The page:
C: [takes a breath] So, the noises started right after we stopped talking. I knew she was having the dream. Where she says she walks with them at night. The couple. And, ok, to me, from my room, it sounds like she’s having a nightmare – all this screaming and groaning. But when I wake her and try to comfort her – she’s just angry with me. Furious at me for waking her up. She – she says she’s happy there. “At peace”. Says all this mad stuff. “The trees are like music”. “It’s the only good place” and – she say’s this a lot –   “She’s not laughing. You thought she was laughing, but she’s not.” And – god – the worst is – like, I really hate it when she says this –  she says she wants to know what her eyes are like. The woman’s. The CGI woman’s eyes. Tonight she was just furious at me because I stopped her from seeing what this fucking woman’s eyes are like. And – oh, shit –

H: Rachel?

[Silence]

H: Rachel? She’s – can you hear her again?

C: Yes. Fuck, why did I let her go to sleep again? You really can’t hear that?

H: I mean – Look, Rachel –

C: Ok, I’m walking to outside her door. You need to hear this shit.

[Wailing sounds become audible]

H: Oh, so now we can hear that. Ok. Wow.

C: Yep. London, Emma. Emma, London… Jesus it’s worse than ever.

H: Look, this is – that really doesn’t sound right – if you need to go to her –

[A pause. Wailing still audible, it increases in intensity as the conversation continues]

C: I don’t know what to do. When I wake her, god, the hatred in her eyes. They’re like, black with hatred. You’ve never seen anything like it.

H: If that’s a nightmare then – I don’t know, I’m not an expert but, you need to wake her, Rachel. Look, does anyone else live with you?

C: We’ve got one other housemate but he’s never in.

H: Is there anyone else you can call, anyone in the neighbourhood, because –

C: I don’t see what anyone else could do.

H: I mean, just so you’re not – right, Rachel, what I’m going to do, I’m going to hand you back to our produ –

[Wailing sound ceases suddenly]

C: Wait.

H: She’s gone quiet. Is – is that good?

C: I don’t know… I’m opening the door.

H: Rachel –

[Sound of door opening. Static appears on the line]

C: Emma?…Jesus.

[static increases]

H: Rachel? Is everything ok?

C: She’s not – Emma? Is that you? Where are you?

H: Rachel?

C: [static dominant, voice distant] Emma? Is it you? Emma?

[only static audible]

[caller’s line goes dead]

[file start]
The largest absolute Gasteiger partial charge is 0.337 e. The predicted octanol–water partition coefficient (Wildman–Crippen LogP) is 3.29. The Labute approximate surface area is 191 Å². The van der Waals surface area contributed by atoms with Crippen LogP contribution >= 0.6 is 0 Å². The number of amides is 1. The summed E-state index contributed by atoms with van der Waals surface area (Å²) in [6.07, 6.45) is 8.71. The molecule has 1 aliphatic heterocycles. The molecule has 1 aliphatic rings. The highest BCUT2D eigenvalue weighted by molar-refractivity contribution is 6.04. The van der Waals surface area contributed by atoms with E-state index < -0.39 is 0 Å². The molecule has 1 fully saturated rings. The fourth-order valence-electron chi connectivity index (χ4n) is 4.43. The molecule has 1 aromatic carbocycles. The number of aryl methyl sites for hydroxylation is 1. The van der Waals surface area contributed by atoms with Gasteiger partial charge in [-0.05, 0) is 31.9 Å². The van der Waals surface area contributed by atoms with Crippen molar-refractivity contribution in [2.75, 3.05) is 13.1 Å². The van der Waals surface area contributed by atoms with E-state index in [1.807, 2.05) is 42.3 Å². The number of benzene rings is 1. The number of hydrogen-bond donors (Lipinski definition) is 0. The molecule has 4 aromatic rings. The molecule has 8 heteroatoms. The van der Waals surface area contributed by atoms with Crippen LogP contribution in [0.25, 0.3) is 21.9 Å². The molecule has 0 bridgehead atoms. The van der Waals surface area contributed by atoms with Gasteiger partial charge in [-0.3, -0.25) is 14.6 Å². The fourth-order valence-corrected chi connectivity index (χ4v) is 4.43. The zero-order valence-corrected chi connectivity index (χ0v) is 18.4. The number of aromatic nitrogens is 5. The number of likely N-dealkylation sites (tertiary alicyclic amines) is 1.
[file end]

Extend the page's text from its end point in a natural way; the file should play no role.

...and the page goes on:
The recording ends there. We have decided to flag this as a possible picto-door – with the huge caveat that the source is ambiguous at best. Very little is known about these breach phenonema, which seem to exploit the fragile borders between perceptions of an image and its viewer’s reality.

We include similar images for illustration only: in so doing we in no way suggest that these examples are of relevance to PoL’s field of interest.


  • Candidate: The Kilburn Hoardings Transcript
  • Type: Picto-Door
  • Status: Unconfirmed

 

Time Travel at War: Alexandra Palace and ‘The Princess’

The official website of North London’s Alexandra Palace has a timeline feature. As you scroll back and forth through the exhibition venue’s 140-year history, certain events stand out: A ‘flying bomb’ which blew out the Rose Window towards the end of World War Two; BBC transmitters jamming the navigation systems of German bombers; a devastating fire in 1980; the Palace twice being home to Belgian refugees.

But you’ll see no mention of the story that connects these strands. Maybe this is because it is, in part, a story of failure. Or perhaps it has simply been forgotten, as has so much in the history of London’s dimensional gateways.

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Winter at Alexandra Palace during WWI source | public domain

Set your mind’s timeline to the early months of World War One. The young daughter of a Muswell Hill nurse is brought by her mother to visit refugees camping in the Palace’s Great Hall. The experience will have a lasting impact on the six year old.

Now jump forward 25 years. The nurse’s daughter is back, again greeting Belgians displaced by war. This time, however, the refugees are in the Palace’s wings, being housed there largely as a front. The nurse’s daughter has no professional reason for visiting them – Mary Stratton has not taken her mother’s career path. She is at the Palace in her capacity as a foremost physicist, leading a top secret project. Behind the vast Rose Window, inside the Great Hall, a weapon is being developed that she hopes will play a decisive part in the war against Nazi Germany.

Mary Stratton is building a time machine.

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Alexandra Palace source | licence

But now we come to the 1980 fire. This event was not kind to historians of Stratton’s creation. Much of the paperwork, not to mention what remained of the machine itself, was burnt to ash along with the room it was stored in. We know that the machine had been codenamed ‘The Princess’, but the details of its workings are lost.